Nourishing Your Body To Manage Anxiety

Woman and Man Eating A Bento Box Like Meal
Nourishing Your Body To Manage Anxiety
Studies show that gut disorders (intestines and bowels) are often related to poor mood, anxiety and depression.

Have you heard about the gut-brain connection? If you haven't, check out our article here to learn more about the influence gut health has on our mental health. This gut-brain connection is why these blog insights by Registered Holistic Nutritionist Stephanie Di Grazia on supplements and desirable foods and drinks to manage anxiety are so positively impactful on mental health! Put into practice nourishing your body optimally, and you will notice anxiety becomes more manageable.  

What are your favourite supplements for anxiety? Why? 

Research suggests that some dietary supplements, including certain vitamins and minerals, may help to reduce anxiety symptoms. Some of these include:

Vitamin B

B vitamins affect our brain and nerves and may help relieve stress and boost cognitive performance. Vitamin B12 is especially effective for managing your mood, and low levels are linked to increased rates of anxiety and depression. In addition, Vitamin B5 (Pantothenic Acid) supports our adrenal glands' proper function, which produces stress hormones like cortisol. In doing so, it helps to regulate stress which is often linked to anxiety.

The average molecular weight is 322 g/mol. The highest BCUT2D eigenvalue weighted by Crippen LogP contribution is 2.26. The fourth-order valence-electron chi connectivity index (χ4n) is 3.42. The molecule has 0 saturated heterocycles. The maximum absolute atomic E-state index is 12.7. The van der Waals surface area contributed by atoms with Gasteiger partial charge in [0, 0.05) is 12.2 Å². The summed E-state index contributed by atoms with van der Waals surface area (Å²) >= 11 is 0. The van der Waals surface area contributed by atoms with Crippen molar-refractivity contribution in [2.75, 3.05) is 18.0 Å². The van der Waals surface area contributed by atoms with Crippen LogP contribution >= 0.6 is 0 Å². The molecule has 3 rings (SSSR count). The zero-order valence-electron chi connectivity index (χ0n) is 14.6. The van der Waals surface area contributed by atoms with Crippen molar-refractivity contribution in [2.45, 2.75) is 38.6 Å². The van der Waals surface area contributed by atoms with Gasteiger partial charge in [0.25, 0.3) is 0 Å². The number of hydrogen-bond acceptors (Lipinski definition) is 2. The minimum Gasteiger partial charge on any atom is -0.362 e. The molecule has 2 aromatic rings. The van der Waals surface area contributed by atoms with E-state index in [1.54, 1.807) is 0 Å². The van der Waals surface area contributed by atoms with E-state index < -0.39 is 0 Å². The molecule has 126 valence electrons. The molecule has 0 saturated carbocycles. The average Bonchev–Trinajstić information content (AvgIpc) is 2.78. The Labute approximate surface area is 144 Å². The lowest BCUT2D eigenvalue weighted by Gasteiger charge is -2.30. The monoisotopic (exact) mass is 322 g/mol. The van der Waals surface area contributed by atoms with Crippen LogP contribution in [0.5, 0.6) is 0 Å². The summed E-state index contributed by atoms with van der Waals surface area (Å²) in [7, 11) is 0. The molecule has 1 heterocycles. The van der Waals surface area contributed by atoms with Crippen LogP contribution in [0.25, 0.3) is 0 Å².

Magnesium is known as the “Anti Stress Mineral,” and supplementation has been demonstrated to be effective in managing anxiety, ADHD, chronic fatigue, muscle spasms and migraines.  Magnesium improves sleep and relaxation while helping to reduce stress. It can also help relieve anxiety symptoms and the onset of panic attacks.


Most substances used to relieve anxiety – alcohol, cannabis, tranquillizers – get their effect through boosting GABA in your brain. GABA is a neurotransmitter that controls impulses between nerve cells in the brain and is available in supplement form. It promotes mental clarity and physical relaxation and improves cognitive functions like learning, concentration, and memory. It also helps control stress-related eating and food cravings and, improves sleep quality / alleviates insomnia.

Bach Flower Remedy

Derived from 38 flowers, these remedies help to restore balance and tranquillity in the mind and combat negative emotions such as fear and worry. Safe to use to support emotional wellness and can calm down the nervous system. It has gentle sedative qualities, alleviates anxiety, and helps improve digestive upset from anxiety.

What would be the best diet plan for someone who struggles with anxiety?

A diet filled with fresh whole foods and minimally processed foods is optimal for overall mental health, anxiety and well-being! Eating foods that are rich in nutrients that support mental health is also optimal. Some of these include:

  • Foods rich in tryptophan (reduces stress, improves sleep and precursor to serotonin, our feel-good brain chemical) like turkey, beef, eggs, chicken, nuts, dark leafy greens and citrus fruits.

  • Foods rich in Vitamin C like blueberries, strawberries, and citrus fruits.